Balance Training Exercises and Healthy Heart

American Heart Association recommends at least 30 minutes of moderate-intensity aerobic activity for at least five days per week. Their target is 150 minutes of physical aerobic exercise.

Or, if you are up to it with your doctor’s blessings, 25 minutes of vigorous aerobic activity, three time per week for a total of 75 minutes.

There are eleven components in physical fitness. Only one is related to cardiopulmonary (cardiovascular) endurance that is in a traditional sense improve by aerobic exercise.

As we age, and our concern with heart health increases, a misunderstanding about health may lead us to go for a half an hour leisurely walk and consider it a moderate activity and make it a brisk walk as our intense aerobic activity.

As we age we also lose muscle mass, have difficulty with balance and our body become stiff. Walking and similar activities do not address any of the other ten components of physical fitness.

To develop muscle mass, you would need resistance training, to improve balance you need balance training exercises and to improve yours flexibility you need flexibility exercises.

Does this mean you should spend your entire day working out?

As much as I enjoy workouts, I have other things in life I like to do.

Well designed custom workout plans use all eleven components of fitness in a synergistic and progressive way that affect your total wellness and not just your heart health.

Deep Breathing and Hypertension Treatment

There is a clear connection between stress and hypertension. Learning to manage stress is part of a comprehensive treatment of hypertension. One of the four suggestions American Heart Association makes to manage stress is a daily program that involves ten minutes deep breathing. The terms deep breathing without a basic understanding of anatomy could be confusing and counter productive.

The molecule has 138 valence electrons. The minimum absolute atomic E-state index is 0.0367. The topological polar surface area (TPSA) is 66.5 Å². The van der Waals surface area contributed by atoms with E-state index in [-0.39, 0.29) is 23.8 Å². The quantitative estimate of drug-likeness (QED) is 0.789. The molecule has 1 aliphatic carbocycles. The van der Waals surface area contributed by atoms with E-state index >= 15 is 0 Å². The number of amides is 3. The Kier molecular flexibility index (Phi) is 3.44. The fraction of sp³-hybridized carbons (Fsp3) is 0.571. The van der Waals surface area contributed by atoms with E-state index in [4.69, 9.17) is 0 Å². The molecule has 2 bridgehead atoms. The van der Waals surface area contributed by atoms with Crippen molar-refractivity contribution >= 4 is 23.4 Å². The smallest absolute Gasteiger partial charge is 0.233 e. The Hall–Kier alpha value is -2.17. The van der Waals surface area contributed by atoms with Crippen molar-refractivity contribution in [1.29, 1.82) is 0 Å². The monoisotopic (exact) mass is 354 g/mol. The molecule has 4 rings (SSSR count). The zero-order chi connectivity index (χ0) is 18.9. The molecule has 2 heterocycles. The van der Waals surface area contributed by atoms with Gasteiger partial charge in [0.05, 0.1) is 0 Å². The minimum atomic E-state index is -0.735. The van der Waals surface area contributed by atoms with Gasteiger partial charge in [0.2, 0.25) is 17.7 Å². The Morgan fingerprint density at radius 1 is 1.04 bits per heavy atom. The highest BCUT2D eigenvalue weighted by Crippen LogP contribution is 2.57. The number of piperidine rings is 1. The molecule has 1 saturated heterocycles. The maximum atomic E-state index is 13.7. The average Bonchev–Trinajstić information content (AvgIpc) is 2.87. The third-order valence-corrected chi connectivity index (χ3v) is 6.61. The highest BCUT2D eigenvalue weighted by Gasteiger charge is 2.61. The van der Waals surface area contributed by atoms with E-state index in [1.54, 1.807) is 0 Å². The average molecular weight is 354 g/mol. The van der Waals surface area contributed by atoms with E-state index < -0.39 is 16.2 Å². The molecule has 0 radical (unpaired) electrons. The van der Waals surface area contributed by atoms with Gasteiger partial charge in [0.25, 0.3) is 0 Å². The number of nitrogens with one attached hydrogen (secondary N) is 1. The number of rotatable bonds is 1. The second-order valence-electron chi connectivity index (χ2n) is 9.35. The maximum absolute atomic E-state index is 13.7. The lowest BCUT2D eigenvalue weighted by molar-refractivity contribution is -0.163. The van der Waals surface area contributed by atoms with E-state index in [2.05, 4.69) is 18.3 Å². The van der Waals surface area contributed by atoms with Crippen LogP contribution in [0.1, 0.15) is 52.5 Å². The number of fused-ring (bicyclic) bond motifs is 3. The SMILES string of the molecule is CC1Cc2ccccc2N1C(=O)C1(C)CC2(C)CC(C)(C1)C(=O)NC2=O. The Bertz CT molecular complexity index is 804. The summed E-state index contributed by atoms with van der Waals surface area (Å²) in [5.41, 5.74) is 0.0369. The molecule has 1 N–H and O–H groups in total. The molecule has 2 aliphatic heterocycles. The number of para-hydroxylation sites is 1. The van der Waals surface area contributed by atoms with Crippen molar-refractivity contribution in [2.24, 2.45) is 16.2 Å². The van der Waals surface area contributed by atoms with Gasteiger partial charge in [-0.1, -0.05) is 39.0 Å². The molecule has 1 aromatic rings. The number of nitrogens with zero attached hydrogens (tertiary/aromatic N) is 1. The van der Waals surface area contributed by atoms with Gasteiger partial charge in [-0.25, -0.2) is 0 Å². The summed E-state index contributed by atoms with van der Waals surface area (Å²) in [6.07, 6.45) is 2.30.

The primary confusion in deep breathing is in the role the diaphragm muscle plays in deep breathing vs the role your chest plays. Your diaphragm is responsible for about half of your breathing volume. Imagine that a single dome shape muscle responsible for half of your breathing capacity.

The rest of your breath comes from external intercostal muscles,internal intercostal muscles, scalene muscles, sternomastoids, alae nasi, rectus abdominus, internal and external obliques, transversus abdominus and other small muscles in the neck and head.

When the illusion of deep breathing focuses your attention to upper chest movement you begin to use all the muscles that move the chest. That takes a lot of energy and the return does not even come close to learning true deep breathing that happens by focusing on belly breathing which engages your diaphragm.

Breathing patterns that help you use and strengthen your diaphragm are among the most effective patterns for relaxation.